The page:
As an adult, I had my Waterman Phileas, appropriately, when I climbed the spire of The University Church of St. Mary the Virgin in Oxford. If you are in Oxford, you must make this climb. It’s a bit harrowing, but one of the most gorgeous panoramas in all of Europe. Because I never go anywhere without a pen and journal, I also had one in the labor room when I had my children. As a child my family traveled all over Europe. My father was with NATO. My mother always had us carry a fountain pen, drawing pencils and journal/sketchbook, thus I have carried pens to the Parthenon, Neuschweinstein (probably mangled spelling) Pompeii, and, yes, spelunking in the caves of Cuma near our home outside of Naples, Italy. As well as up to the top of Vesuvius and into the crater of the sulphuric volcano near our home. In other words, my pens and “I’ve been everywhere, man.” A We are looked forward to seeing Lisbon soon, but I can’t take all my pens! Probably take the Phileas and a Lamy.

    • Lydia At Goulet Pens

      Quite the adventures!

  • Tom Johnson

    Q #3 – I bought an ultrasonic cleaner over 3 years ago to clean out pens which had dried ink from a couple of years to some old pens that might have had several decades of old ink in it. I put lukewarm water with a few drops of Dawn dishwashing detergent in the cleaner with a dash of ammonia. Cleaning took from a few minutes to multiple sessions over several days. Works great. I only put the grip section and/or the nib and feed in the ultrasonic. I sold the vintage pens to restorers for parts after cleaning.

    For routine pen cleaning, like Brian, I never need it at all for the pens I use. Once the pens were cleaned out, I either use them or store them. However, it does a magnificent job cleaning eyeglasses, getting the lenses sparkling and removing all the oils from the frame, nose pieces, hinges, etc. Same with watch bands. Note: Ultrasonic cleaners do not polish. Many reviewers of ultrasonic cleaners are upset that their jewelry was not shined up or their silverware did not sparkle. Cleaning is not polishing!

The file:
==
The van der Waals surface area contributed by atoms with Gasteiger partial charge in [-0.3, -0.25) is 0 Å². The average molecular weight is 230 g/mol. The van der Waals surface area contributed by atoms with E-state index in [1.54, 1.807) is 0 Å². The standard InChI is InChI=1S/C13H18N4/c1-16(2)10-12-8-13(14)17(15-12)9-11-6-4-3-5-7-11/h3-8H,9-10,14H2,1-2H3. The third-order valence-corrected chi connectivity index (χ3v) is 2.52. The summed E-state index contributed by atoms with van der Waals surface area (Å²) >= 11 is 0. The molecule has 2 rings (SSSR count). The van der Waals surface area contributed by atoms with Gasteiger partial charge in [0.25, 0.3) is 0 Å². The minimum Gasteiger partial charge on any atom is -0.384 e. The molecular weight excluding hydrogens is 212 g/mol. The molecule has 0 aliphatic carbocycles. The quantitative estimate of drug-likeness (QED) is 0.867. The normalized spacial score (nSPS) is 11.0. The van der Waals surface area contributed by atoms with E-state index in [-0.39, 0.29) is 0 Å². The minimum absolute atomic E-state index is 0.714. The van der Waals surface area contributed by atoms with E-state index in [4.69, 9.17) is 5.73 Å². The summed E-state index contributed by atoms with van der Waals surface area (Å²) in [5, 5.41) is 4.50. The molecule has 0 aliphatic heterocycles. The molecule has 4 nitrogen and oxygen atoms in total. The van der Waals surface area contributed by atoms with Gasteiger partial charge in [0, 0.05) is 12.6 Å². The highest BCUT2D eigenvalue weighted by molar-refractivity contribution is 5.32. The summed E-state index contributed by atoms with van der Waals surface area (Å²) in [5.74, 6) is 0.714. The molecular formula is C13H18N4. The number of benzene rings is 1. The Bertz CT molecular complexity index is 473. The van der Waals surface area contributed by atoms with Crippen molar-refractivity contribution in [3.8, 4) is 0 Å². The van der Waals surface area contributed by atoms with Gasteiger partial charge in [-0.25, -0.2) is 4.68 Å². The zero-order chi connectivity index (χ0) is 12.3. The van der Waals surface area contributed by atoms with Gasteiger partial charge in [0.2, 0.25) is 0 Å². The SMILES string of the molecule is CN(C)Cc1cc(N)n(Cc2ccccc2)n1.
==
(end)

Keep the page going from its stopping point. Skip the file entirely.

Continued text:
Q #4 – When I got back into fountain pen passion, I loved to write with them, and that included practicing and improving my penmanship. I modified some letters I did not like (the capital G I was taught, changed to look like the “G” in Goulet’s logo). I also find that practicing writing is relaxing and stress relieving. And, some 60 years after learning penmanship, my writing is better than it has ever been in my life. I recommend the Clairefontaine French ruled notebook for this.

    QOTW – I cannot think of any exotic place I have taken my pens. For over 14 years I used them at work, in a nuclear manufacturing plant, and that is interesting in itself. But that is about it. Another great Q&A Brian, one of my Friday highlights.

  • Michele Harvey

    Sending big, big hugs and love out to Brian & Rachel.

  • Deb Giuffre

    Brian and Rachel… so sorry for your loss. You were absolutely right on with your advice for offering condolences. I suffered two miscarriages and heard it all from “it wasn’t meant to be” to “at least you have your son.” People feel so awkward in searching for the right words, they often say the wrong ones. A hug and an “I’m here for you” goes a long way.

  • Eric H